Read between the lines Department. Kurdistan President Massoud Barazani says Kurdish forces will "never be a party to a conflict between Turkey and the PKK, that Kurdistan will defend itself if the conflict ever "entangled" the Iraqi Kurdistan region, and that Kurdistan will consider the PKK a terrorist organization only if Turkey offers a peaceful solution to the conflict and the PKK rejects it. Iraqi President Talabani appears to back him up. (Translation: We won't expel the PKK from Kurdistan, if Turkey enters Kurdistan the pesh merga will attack them, and the only solution is for Turkey to make some form of concession. There isn't any evident compromise short of some form of autonomy for Kurdish areas of what is now Turkey, which would create strong momentum toward transfer of territory. This is getting uglier by the day. -- C) Excerpt:

Baghdad, Oct 21, (VOI) – Iraqi Kurdistan Region President Massoud Barazani said the Kurdish forces would never be party to a conflict between Turkey and the Kurdistan Workers Party (PKK).

"However, if the conflict directly entangled us or the Iraqi Kurdistan Region, we will definitely defend ourselves," Barazani said in a joint press conference with Iraqi President Jalal Talabani in the resort of Salah al-Din, Arbil province, the headquarters of the autonomous Iraqi Kurdish government, on Sunday. Barazani appealed to neighboring Turkey to resort to the language of dialogue as a means of resolving pending issues between the two sides. "If Turkey resorted to dialogue, we would do whatever we can to reach a peaceful solution with it and in the meantime come up with a reasonable solution for the PKK issue in a tranquil atmosphere," the Kurdish leader said. Asked whether the Iraqi Kurdish leaders are ready to consider the PKK as a "terrorist" organization, Barazani replied that if Turkey "offered a peaceful resolution and the PKK rejected it then, we would certainly consider the PKK as a terrorist organization." Talabani said during the news conference that he is scheduled to meet the Turkish foreign minister to discuss with him "means to have appeasement on the Iraqi-Turkish borders." "We would say that we don't want or wish a war with Turkey. This is our position," he said, terming as "unjustifiable escalations" the unrest on the joint borders. Talabani rejected Turkish demands to hand over leaders of the PKK and other Kurdish leaders. "The PKK leaders are in mountainous areas we are unable to reach. As far as other Kurdish leaders, we will never hand over any Kurdish man come what may. This is a dream that will never come true," Talabani stressed.

Later, Talabani called on the PKK to "lay down its arms," but he did not propose any action to accomplish this.

The Iraqi parliament, in contrast (with only 150 members in attendance) calls on the PKK to leave Iraq. It is not clear, however, whether Kurdish members were present.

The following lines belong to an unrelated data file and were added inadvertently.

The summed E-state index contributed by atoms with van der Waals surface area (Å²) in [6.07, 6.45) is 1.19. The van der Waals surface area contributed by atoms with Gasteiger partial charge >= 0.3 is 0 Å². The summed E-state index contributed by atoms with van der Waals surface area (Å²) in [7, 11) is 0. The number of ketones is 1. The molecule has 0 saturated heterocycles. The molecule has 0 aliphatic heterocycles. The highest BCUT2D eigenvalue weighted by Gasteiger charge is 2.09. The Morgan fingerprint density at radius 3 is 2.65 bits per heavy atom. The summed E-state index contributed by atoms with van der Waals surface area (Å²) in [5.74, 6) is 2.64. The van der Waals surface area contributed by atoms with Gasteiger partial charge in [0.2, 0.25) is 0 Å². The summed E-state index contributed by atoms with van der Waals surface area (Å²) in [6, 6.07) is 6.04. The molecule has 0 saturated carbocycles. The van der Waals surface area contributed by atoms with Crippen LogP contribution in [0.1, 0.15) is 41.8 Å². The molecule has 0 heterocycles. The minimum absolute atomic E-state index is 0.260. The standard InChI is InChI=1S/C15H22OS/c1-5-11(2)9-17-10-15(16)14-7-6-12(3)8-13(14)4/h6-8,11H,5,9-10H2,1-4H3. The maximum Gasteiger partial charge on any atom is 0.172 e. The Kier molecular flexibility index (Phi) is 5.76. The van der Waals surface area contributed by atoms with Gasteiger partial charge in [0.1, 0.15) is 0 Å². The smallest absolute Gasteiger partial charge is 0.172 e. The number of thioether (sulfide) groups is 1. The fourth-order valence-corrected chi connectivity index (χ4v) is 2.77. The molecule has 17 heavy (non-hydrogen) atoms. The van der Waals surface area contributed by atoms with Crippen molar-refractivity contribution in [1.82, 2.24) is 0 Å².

Meanwhile, back in Turkey, the opposition nationalist party calls for Turkish forces to enter Kurdistan. Excerpt:

Opposition Nationalist Movement Party (MHP) Chairman Devlet Bahceli said a cross-border military operation must be definitely launched into the north of Iraq against terrorist organization PKK and Turkey must take revenge.

Reminding that Turkish parliament passed a motion that allows the government to send troops into north of Iraq to track down PKK terrorists, Bahceli said, "Turkish parliament and Turkish people stand behind this motion. Our government should be brave enough to take every kind of measures depending on this power behind it. The government should give its political order."

Syrian President Bashar al-Assad is obviously concerned about the Turkish-Kurdish tensions, but he appears even more concerned that the U.S. intends to create an independent Kurdistan. Excerpt:

Assad believes that the US is planning to establish an independent Kurdish state in the region. Calling the possible disintegration of Iraq a bomb which would blow up the Middle East, he urged all countries to support Iraq’s unity. He denied that in past years Syria served to headquarter the PKK. Stating that they were ready to discuss this issue, Assad tried to put a clear distance between himself and terrorism. He says that convicted PKK head Abdullah Ocalan was in Syria back in the ‘90s but that his country didn’t support him with money or weapons, unlike the actions of others today. Assad summed up his attitude by saying that when Turkey expressed its discomfort about the PKK being on Syrian soil, Damascus asked itself if this matter was important enough to lose Turkey’s friendship, and so chose this friendship.

Quote of the Day

What did we accomplish, exactly, [with] this push towards an appearance of institutions ... merely an appearance? Except that an American politician can stand up and say, ‘Look what we accomplished in Iraq.’ When, in fact, what we accomplished in Iraq over the last three years has been chaos and instability.

-- former Iraqi diplomat Feisal Amin Istrabadi, who resigned in protest over what he calls the corrupt, sectarian and incompetent Iraqi government.